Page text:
pressure upon the complainant to pay the enhanced prices.
case of the complainant on the basis of the facts indicated above in a
nut-shell is that the respondent manipulated conditions of rendering services
with a view to cause unjustified cost increase to the detriment of the
complainant attracting Section 2(o)(ii) of the Act. Hence a prayer was made to
institute an inquiry and pass an appropriate order including award of
costs/damages so that government agencies like the complainant and others are
prevented from being cheated by adopting the restrictive trade practices by the
respondent. An application for interim injunction was also filed under Section
12(A) of the Act.
case of the respondent is that there was no agreement whatsoever between the
parties for the bank guarantee for the flats in the building 'Reviera'. The
complainant had itself corrected the draft of Memorandum of Understanding and
made the counter-suggestions which never attained the stage of agreement
between the parties.
throughout been only negotiations, offers and counter offers. It was also
indicated that the complainant could not be allowed to plead mistake by
oversight as a ground of enforcing term of unconditional bank guarantee which
was never agreed to between the parties. Some other pleas also seem to have
been raised but suffice it to mention that one of them being that the complainant
if at all could file a civil suit for specific performance of the agreement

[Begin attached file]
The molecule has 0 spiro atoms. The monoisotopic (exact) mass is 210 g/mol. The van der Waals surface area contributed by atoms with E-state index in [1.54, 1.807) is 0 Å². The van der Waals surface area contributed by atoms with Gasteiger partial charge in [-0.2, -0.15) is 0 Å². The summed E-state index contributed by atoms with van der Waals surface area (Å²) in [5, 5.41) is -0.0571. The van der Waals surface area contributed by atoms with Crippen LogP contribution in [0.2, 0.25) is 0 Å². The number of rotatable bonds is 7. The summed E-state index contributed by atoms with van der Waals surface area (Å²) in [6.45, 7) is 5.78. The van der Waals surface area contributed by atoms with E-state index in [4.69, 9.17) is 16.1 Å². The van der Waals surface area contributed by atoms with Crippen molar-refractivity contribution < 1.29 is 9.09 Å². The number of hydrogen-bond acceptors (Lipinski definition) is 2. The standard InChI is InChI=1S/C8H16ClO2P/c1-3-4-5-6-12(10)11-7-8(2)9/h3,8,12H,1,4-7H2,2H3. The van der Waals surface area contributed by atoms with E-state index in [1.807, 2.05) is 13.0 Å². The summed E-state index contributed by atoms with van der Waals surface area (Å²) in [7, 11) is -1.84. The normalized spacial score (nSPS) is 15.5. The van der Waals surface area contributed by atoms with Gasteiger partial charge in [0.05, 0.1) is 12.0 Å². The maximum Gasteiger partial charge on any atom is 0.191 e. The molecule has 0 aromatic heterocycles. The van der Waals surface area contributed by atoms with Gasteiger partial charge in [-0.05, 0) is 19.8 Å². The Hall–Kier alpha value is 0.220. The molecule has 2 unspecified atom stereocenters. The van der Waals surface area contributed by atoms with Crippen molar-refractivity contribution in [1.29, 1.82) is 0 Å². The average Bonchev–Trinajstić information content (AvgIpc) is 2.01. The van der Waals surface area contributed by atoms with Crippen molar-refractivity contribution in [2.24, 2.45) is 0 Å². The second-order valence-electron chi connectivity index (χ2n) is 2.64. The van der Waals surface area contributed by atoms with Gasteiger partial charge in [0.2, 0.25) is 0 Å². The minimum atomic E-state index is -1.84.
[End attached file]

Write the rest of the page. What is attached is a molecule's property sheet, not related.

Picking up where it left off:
etc. but no case of restrictive trade practice is made out merely on the
allegation of refusal by the respondent to enter into an agreement with a term
of unconditional bank guarantee. It was also pleaded that the case does not
fall within the purview of Section 2(o) or Section 33 of the Act.
the Members of the Commission, namely Shri N.C.Gupta, after detailed
discussion, arrived at the following conclusions in paragraph 15 of his order
holding that the complaint is not maintainable. Paragraph 15 of the order of Shri
N.C.Gupta is quoted below :
The negotiations between the parties did not result into a concluded contract
and as such there has been no agreement between the parties.
money whatsoever was paid or advanced by the complainant by way of
consideration or otherwise in continuation or furtherance of the negotiations
for purchase of the flats.
After the negotiations broke down, the flats were sold by the Respondent to
various persons as per details furnished by the Respondent for valuable
consideration and therefore the legal rights of the subsequent purchasers in
the property have come into being; and therefore no order whatsoever can be
passed without adjudicating upon the rights of such persons and making them the
parties to the proceedings.
The flats were sold by the respondent to those purchasers at the same price at
which negotiations for sale of the flats to the complainant were in progress.
Therefore, there is no question of any restriction, limitation or distortion of
competition or any manipulation on the part of the Respondent in terms of
Section 2(o) of the MRTP Act.
There is no plea before us about any alleged restrictive trade practice in
terms of Section 33 of the Act. The plea, whatsoever, is confined to the
alleged practice in terms of Section 2(o) of the Act.
Assuming without admitting that any right accrued in favour of the complainant
as a result of such negotiations the same is a right of a civil nature and the
proper remedy, if any, is by way of civil suit. The Commission has no
jurisdiction in the matter." According to the other Hon'ble Member of the
Commission, at the initial stage it is only to be examined as to whether there